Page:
Gould begins his book with a story of the ancient Greek philosopher, Socrates. In this story, Socrates admits to telling the citizens of Athens a false myth in order to create a peaceful social order. The myth tells of God creating humans in three separate and unequal classes; these classes determine what work humans are able to do. Those who are part of the gold class are destined to be rulers, those who are part of the silver class are only fit to assist the rulers, and those who are part of the bronze class can never be more than craftsmen.
Though Socrates tells the citizens of Athens only a myth, Gould believes the effects of this myth have shaped Western society and the concept of “biological determinism” today. Biological determinism is the view that an individual’s mental and physical traits are dictated by their genetic inheritance. It is this topic that Gould focuses on and attempts to debunk throughout the rest of the book.
Because biological determinism is a wide-spread topic, Gould chooses to focus only on the claims biological determinists make about intelligence. These claims, according to Gould, are based on two central fallacies. The first fallacy is reification, taking an abstract concept and treating it as if it were real. In the case of intelligence, the abstract concept is the mental traits of an individual. Over time, these mental traits have been labeled by scientists as “intelligence.” The second fallacy is ranking, ordering things in a hierarchical manner. Scientists have quantified intelligence in various ways over time. In the 19th century, they measured the anteroposterior diameter of human skulls (assuming a larger skull diameter correlated with a smarter person), and in the 20th century, they measured performance on standardized tests (assuming higher scores correlated with superior intelligence) to determine an intelligence quotient. This intelligence quotient, or IQ, has since been used by biological determinists to rank groups of individuals and to demonstrate the relative inferiority of a class, ethnicity, race, or sex compared to others.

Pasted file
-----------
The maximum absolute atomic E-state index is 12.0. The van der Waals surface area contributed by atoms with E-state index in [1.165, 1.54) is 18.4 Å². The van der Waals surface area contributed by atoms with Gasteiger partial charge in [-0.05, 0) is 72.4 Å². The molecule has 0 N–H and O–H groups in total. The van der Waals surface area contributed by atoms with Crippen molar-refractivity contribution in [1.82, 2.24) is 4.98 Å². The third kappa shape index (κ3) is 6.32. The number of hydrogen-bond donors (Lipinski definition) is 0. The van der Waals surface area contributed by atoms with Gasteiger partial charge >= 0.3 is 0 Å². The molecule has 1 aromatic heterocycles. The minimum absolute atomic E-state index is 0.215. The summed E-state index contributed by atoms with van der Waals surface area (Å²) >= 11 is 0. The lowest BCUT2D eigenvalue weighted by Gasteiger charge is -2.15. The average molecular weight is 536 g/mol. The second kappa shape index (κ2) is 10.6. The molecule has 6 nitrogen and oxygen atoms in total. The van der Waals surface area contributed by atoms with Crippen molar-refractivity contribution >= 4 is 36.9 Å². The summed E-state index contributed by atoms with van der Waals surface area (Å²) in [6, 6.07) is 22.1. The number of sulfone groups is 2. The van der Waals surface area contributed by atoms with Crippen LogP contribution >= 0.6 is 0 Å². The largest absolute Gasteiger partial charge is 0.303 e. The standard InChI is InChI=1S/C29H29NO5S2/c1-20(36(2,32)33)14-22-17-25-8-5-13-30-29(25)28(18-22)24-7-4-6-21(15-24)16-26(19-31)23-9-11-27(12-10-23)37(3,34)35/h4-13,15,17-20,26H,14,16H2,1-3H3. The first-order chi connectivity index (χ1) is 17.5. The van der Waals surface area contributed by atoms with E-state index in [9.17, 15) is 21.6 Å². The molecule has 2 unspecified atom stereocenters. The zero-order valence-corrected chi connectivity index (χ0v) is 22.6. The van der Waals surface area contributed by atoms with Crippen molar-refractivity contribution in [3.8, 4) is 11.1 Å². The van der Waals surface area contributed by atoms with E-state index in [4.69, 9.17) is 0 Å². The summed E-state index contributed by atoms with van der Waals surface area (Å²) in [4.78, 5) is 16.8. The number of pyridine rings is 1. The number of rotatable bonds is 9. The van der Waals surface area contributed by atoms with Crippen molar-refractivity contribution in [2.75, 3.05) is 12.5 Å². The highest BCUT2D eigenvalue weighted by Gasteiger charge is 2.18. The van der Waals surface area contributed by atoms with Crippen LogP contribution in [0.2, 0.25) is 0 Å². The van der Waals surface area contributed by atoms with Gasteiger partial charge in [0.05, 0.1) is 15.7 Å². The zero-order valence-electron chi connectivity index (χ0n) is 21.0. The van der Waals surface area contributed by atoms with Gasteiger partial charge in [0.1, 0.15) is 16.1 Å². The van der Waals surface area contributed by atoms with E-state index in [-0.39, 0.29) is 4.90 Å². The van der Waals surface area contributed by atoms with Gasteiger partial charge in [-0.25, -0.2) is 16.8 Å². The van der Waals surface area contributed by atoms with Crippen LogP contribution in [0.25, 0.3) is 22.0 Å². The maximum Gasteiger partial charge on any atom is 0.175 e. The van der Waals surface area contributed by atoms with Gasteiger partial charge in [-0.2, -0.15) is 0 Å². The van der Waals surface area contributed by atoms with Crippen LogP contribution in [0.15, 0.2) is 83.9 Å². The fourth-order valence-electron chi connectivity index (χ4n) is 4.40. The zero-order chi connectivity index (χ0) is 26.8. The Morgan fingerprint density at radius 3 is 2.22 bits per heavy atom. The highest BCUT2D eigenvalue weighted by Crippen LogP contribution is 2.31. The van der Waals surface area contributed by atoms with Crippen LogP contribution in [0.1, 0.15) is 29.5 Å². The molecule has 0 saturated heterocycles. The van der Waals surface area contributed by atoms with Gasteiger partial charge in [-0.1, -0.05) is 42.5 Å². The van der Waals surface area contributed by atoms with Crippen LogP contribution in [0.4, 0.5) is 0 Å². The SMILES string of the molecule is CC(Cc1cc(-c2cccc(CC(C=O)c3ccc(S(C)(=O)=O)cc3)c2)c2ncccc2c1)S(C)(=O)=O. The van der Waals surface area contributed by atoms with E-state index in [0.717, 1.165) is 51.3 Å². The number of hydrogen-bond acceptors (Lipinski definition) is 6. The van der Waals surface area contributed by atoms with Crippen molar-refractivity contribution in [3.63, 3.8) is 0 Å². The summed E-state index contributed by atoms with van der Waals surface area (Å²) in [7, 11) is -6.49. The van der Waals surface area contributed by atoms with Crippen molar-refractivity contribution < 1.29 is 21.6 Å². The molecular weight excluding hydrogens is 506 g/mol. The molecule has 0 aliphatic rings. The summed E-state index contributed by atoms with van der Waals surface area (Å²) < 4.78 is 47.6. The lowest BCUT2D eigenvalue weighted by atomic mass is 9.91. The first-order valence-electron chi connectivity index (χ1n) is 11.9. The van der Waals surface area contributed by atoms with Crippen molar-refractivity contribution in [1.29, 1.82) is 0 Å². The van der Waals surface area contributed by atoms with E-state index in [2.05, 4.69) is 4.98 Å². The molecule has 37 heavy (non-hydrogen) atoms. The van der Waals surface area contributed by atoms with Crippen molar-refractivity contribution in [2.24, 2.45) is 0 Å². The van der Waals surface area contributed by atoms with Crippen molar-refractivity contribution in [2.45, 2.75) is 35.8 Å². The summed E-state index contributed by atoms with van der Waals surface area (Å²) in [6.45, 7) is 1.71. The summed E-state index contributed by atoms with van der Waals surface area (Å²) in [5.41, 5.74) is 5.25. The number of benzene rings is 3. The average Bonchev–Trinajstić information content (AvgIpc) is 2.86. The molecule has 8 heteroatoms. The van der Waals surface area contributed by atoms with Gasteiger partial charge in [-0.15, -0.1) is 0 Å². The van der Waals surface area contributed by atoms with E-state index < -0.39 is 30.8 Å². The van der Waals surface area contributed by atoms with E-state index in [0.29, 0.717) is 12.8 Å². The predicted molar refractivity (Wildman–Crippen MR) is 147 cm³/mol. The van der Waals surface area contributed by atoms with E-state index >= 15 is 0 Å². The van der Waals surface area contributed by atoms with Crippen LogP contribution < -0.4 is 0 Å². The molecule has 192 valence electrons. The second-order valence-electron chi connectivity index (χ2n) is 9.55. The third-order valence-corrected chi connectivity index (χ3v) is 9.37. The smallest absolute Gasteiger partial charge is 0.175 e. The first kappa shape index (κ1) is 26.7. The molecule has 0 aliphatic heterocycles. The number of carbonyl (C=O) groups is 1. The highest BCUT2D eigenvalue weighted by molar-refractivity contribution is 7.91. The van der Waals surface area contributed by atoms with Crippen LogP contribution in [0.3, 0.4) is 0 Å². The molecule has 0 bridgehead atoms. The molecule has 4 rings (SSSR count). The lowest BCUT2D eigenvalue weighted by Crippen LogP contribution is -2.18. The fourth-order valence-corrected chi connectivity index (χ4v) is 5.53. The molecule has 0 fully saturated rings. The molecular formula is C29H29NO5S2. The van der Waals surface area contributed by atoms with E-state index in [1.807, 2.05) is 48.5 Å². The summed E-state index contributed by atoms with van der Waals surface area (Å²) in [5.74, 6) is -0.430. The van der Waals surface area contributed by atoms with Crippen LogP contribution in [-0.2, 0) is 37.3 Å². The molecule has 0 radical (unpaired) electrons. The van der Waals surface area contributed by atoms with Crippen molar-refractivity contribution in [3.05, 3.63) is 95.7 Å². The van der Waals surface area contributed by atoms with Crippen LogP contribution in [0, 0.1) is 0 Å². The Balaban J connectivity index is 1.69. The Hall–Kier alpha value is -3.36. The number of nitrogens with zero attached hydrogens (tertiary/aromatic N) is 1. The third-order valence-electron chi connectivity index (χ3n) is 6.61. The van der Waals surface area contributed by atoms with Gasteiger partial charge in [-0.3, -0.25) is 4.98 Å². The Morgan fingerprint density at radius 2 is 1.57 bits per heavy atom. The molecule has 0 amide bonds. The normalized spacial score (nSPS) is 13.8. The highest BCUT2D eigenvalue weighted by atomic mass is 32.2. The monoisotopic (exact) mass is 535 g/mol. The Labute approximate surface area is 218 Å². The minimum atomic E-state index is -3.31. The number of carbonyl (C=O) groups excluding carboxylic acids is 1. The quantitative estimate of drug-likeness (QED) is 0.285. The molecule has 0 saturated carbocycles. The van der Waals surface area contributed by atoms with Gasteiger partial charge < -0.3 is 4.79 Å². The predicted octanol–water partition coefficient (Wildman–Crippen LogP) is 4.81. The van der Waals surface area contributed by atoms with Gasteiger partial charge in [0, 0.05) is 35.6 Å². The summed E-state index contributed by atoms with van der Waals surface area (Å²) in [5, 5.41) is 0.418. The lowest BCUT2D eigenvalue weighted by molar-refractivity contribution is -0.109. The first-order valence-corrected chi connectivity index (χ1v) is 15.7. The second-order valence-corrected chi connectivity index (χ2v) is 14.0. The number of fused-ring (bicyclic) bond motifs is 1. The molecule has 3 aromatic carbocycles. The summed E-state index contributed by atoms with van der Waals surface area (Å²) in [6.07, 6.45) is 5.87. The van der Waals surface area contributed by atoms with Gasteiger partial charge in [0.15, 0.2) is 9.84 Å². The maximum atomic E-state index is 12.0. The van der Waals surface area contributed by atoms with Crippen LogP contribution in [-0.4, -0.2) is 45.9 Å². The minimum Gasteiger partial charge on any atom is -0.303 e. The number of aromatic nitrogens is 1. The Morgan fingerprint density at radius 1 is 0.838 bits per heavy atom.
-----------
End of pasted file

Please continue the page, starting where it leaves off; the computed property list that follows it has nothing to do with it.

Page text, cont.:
According to Gould, the attempt made by scientists to reify and rank intelligence between groups based on “fact” is the true mismeasure of man; this forms the premise of his book. The reification and ranking of intelligence is, indeed, not based on any “fact”; rather, it is a concept made up by biological determinists whose a priori assumptions and pre-existing views may be distorting what they believe to be true and leading them to invalid conclusions. Gould acknowledges scientists cannot help but be influenced by culture and society, but they must acknowledge their pre-existing cultural views may be influencing the way in which they conduct studies and interpret data. Only if they are aware can they correct for it, and only after they realize no human is perfectly objective can they be truly impartial.